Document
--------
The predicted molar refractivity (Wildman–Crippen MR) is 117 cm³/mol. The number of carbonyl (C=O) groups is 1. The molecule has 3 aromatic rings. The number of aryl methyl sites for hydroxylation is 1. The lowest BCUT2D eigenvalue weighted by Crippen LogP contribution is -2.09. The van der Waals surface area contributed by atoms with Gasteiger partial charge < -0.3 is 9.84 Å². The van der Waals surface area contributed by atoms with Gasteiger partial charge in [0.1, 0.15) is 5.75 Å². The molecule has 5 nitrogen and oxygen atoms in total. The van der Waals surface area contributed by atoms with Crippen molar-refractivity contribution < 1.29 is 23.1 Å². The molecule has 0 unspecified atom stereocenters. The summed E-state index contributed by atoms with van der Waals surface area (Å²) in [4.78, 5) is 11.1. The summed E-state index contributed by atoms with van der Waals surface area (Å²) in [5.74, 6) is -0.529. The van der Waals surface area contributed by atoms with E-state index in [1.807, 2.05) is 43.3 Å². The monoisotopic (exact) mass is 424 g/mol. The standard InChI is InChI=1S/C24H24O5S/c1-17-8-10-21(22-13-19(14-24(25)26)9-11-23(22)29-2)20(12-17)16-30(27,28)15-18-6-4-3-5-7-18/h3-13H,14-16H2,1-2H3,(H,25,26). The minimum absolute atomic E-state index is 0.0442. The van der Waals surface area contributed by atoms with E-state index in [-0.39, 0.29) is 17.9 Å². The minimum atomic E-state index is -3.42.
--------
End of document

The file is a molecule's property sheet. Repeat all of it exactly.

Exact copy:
The predicted molar refractivity (Wildman–Crippen MR) is 117 cm³/mol. The number of carbonyl (C=O) groups is 1. The molecule has 3 aromatic rings. The number of aryl methyl sites for hydroxylation is 1. The lowest BCUT2D eigenvalue weighted by Crippen LogP contribution is -2.09. The van der Waals surface area contributed by atoms with Gasteiger partial charge < -0.3 is 9.84 Å². The van der Waals surface area contributed by atoms with Gasteiger partial charge in [0.1, 0.15) is 5.75 Å². The molecule has 5 nitrogen and oxygen atoms in total. The van der Waals surface area contributed by atoms with Crippen molar-refractivity contribution < 1.29 is 23.1 Å². The molecule has 0 unspecified atom stereocenters. The summed E-state index contributed by atoms with van der Waals surface area (Å²) in [4.78, 5) is 11.1. The summed E-state index contributed by atoms with van der Waals surface area (Å²) in [5.74, 6) is -0.529. The van der Waals surface area contributed by atoms with E-state index in [1.807, 2.05) is 43.3 Å². The monoisotopic (exact) mass is 424 g/mol. The standard InChI is InChI=1S/C24H24O5S/c1-17-8-10-21(22-13-19(14-24(25)26)9-11-23(22)29-2)20(12-17)16-30(27,28)15-18-6-4-3-5-7-18/h3-13H,14-16H2,1-2H3,(H,25,26). The minimum absolute atomic E-state index is 0.0442. The van der Waals surface area contributed by atoms with E-state index in [-0.39, 0.29) is 17.9 Å². The minimum atomic E-state index is -3.42.